XV. — At First God Deemed it Sufficient to Inscribe the Natural Law, or the Decalogue, upon the Hearts of Men; but Afterwards He Found it Necessary to Bridle, with the Yoke of the Mosaic Law, the Desires of the Jews, Who Were Abusing Their Liberty; and Even to Add Some Special Commands, Because of the Hardness of Their Hearts.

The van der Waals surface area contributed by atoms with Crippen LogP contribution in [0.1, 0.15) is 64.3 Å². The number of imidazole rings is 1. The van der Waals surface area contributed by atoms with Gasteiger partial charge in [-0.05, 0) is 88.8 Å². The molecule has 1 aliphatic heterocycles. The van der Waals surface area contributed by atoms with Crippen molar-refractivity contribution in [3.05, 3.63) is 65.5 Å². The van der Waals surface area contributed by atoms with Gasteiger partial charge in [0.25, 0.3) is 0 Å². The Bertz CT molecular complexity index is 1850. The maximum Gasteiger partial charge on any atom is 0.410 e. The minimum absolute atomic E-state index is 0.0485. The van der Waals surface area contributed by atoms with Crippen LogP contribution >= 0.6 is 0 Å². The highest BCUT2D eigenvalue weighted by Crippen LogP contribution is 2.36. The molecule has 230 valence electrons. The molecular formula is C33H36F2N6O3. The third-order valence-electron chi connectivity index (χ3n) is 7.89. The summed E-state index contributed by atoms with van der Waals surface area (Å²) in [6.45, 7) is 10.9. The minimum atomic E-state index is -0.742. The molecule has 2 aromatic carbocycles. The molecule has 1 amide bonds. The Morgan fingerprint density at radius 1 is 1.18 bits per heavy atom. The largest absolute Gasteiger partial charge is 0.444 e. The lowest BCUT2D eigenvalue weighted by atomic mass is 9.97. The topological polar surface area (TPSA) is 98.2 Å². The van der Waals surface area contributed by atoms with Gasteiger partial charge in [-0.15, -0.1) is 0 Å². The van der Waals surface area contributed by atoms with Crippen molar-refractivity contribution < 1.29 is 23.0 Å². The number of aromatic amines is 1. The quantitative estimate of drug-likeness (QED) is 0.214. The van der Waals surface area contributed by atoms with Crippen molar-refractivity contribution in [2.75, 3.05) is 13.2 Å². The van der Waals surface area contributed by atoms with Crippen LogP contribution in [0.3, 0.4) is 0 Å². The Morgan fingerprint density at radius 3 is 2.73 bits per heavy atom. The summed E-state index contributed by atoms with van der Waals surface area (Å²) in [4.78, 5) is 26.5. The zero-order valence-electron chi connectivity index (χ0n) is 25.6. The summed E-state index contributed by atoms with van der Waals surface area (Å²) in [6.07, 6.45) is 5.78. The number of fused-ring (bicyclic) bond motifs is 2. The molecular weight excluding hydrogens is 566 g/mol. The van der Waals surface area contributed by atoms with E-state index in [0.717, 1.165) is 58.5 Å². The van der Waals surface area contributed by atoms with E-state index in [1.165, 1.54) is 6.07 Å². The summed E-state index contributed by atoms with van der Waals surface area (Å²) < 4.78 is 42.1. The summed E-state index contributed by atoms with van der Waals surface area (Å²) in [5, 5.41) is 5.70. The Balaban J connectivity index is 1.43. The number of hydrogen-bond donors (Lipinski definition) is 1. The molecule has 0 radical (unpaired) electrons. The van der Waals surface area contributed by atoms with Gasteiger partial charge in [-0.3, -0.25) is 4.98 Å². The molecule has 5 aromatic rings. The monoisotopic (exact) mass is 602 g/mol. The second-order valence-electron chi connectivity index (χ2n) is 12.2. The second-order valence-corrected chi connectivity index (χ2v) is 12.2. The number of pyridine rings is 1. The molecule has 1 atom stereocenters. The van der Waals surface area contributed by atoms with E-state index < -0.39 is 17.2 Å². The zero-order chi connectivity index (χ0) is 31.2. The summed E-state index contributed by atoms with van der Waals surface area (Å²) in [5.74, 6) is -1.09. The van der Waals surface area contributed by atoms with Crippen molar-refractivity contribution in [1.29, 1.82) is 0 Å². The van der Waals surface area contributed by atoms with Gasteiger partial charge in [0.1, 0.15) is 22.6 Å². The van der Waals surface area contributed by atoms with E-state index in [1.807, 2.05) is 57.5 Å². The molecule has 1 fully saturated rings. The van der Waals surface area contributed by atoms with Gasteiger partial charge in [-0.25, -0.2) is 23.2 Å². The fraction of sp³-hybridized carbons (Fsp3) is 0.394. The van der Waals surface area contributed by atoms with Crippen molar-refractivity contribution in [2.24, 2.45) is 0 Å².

Immortality comes through obedience to the commandments of Yahweh. The first set of commandments the Israelite’s disobeyed, and their hearts went back to Egypt, so he gave them according to their heart the burden of the letter to discipline them to salvation. Salvation comes from the obedience of the commandments.